This article examines middle class children's and parents' complex engagements with contemporary practices of cultivation, care and surveillance focused on children's social and emotional capacities and differences. Emblematic of a sociality and emotion-focused biopolitics of childhood, such care provokes moments of spontaneous connection and self-expression for children even as they engage dynamics of disciplining control and normalisation, an outcome that may work against and towards the objectives of care. Moreover, parental investments in social–emotional care reveal adults' conflicted implication in dynamics of child normalisation, and the potential of this form of caretaking to generate politically valuable empathic insight.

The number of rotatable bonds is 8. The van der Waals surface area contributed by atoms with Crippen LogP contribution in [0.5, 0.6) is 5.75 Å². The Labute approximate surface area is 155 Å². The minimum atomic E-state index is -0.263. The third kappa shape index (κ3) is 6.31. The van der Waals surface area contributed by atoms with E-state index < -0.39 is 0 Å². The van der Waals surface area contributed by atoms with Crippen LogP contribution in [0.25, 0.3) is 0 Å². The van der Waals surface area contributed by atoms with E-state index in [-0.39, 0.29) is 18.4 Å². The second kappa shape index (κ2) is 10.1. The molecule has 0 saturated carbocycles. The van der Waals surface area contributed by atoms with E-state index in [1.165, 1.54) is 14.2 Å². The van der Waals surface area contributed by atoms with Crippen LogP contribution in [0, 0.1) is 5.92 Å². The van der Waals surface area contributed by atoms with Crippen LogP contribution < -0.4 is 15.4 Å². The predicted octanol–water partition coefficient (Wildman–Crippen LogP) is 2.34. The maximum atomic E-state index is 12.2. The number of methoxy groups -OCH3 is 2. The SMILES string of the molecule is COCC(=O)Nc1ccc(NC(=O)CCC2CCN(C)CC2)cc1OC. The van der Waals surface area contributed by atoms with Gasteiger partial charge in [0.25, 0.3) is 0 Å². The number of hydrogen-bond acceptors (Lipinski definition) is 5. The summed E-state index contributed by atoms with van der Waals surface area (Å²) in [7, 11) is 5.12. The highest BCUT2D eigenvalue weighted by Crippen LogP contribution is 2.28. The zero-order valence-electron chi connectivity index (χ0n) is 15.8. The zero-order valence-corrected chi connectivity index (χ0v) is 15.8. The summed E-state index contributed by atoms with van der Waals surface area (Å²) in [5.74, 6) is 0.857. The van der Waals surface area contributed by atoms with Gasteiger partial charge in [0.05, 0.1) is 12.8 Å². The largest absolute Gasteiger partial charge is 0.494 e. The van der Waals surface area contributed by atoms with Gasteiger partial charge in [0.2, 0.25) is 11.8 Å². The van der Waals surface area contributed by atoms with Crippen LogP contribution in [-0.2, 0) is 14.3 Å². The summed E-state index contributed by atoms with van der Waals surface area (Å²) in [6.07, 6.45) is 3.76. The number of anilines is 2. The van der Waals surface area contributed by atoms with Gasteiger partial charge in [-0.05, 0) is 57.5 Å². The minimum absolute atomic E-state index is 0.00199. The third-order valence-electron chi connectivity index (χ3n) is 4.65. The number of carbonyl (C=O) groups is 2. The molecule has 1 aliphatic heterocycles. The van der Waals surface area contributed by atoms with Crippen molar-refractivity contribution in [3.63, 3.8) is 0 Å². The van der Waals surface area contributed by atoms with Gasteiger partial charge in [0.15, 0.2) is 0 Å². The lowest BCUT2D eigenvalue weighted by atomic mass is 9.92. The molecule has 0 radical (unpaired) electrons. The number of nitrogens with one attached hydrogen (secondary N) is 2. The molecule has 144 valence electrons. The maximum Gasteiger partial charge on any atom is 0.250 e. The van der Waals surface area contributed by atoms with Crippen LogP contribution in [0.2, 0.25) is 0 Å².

|Number of pages||16|
|Journal||Children and Society|
|State||Published - Jul 1 2020|
ASJC Scopus subject areas
- Health(social science)
- Life-span and Life-course Studies
- health & well-being